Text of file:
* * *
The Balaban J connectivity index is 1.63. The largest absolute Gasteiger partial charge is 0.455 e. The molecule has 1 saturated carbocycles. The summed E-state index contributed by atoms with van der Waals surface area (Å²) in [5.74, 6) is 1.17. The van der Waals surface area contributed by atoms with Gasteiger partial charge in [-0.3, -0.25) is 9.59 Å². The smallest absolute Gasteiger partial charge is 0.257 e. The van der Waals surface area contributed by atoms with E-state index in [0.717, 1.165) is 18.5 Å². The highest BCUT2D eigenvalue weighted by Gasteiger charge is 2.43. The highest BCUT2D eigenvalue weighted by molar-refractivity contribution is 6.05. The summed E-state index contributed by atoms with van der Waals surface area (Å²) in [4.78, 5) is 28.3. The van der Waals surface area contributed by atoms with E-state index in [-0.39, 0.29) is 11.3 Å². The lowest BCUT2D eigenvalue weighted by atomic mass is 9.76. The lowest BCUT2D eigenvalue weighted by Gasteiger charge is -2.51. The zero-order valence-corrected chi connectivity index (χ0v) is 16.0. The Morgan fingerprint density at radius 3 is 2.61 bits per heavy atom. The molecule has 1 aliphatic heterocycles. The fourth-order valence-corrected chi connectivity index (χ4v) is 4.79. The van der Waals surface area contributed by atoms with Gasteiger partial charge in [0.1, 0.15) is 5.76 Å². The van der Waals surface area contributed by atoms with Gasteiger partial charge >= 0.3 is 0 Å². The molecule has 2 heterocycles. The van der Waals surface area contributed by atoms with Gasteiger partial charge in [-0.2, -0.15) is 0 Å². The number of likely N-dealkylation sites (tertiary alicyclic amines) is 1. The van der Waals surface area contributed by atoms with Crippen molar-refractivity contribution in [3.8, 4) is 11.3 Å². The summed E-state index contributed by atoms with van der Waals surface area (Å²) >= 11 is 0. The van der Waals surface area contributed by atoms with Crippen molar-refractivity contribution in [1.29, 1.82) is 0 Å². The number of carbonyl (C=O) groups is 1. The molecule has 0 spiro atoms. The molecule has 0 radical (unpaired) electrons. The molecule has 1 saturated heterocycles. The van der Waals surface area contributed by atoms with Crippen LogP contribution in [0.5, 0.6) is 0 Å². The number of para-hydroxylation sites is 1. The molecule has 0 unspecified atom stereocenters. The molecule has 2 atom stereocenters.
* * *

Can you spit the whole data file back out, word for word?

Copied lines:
The Balaban J connectivity index is 1.63. The largest absolute Gasteiger partial charge is 0.455 e. The molecule has 1 saturated carbocycles. The summed E-state index contributed by atoms with van der Waals surface area (Å²) in [5.74, 6) is 1.17. The van der Waals surface area contributed by atoms with Gasteiger partial charge in [-0.3, -0.25) is 9.59 Å². The smallest absolute Gasteiger partial charge is 0.257 e. The van der Waals surface area contributed by atoms with E-state index in [0.717, 1.165) is 18.5 Å². The highest BCUT2D eigenvalue weighted by Gasteiger charge is 2.43. The highest BCUT2D eigenvalue weighted by molar-refractivity contribution is 6.05. The summed E-state index contributed by atoms with van der Waals surface area (Å²) in [4.78, 5) is 28.3. The van der Waals surface area contributed by atoms with E-state index in [-0.39, 0.29) is 11.3 Å². The lowest BCUT2D eigenvalue weighted by atomic mass is 9.76. The lowest BCUT2D eigenvalue weighted by Gasteiger charge is -2.51. The zero-order valence-corrected chi connectivity index (χ0v) is 16.0. The Morgan fingerprint density at radius 3 is 2.61 bits per heavy atom. The molecule has 1 aliphatic heterocycles. The fourth-order valence-corrected chi connectivity index (χ4v) is 4.79. The van der Waals surface area contributed by atoms with Gasteiger partial charge in [0.1, 0.15) is 5.76 Å². The van der Waals surface area contributed by atoms with Gasteiger partial charge >= 0.3 is 0 Å². The molecule has 2 heterocycles. The van der Waals surface area contributed by atoms with Gasteiger partial charge in [-0.2, -0.15) is 0 Å². The number of likely N-dealkylation sites (tertiary alicyclic amines) is 1. The van der Waals surface area contributed by atoms with Crippen molar-refractivity contribution in [3.8, 4) is 11.3 Å². The summed E-state index contributed by atoms with van der Waals surface area (Å²) >= 11 is 0. The van der Waals surface area contributed by atoms with Crippen molar-refractivity contribution in [1.29, 1.82) is 0 Å². The number of carbonyl (C=O) groups is 1. The molecule has 0 spiro atoms. The molecule has 0 radical (unpaired) electrons. The molecule has 1 saturated heterocycles. The van der Waals surface area contributed by atoms with Crippen LogP contribution in [0.5, 0.6) is 0 Å². The number of para-hydroxylation sites is 1. The molecule has 0 unspecified atom stereocenters. The molecule has 2 atom stereocenters.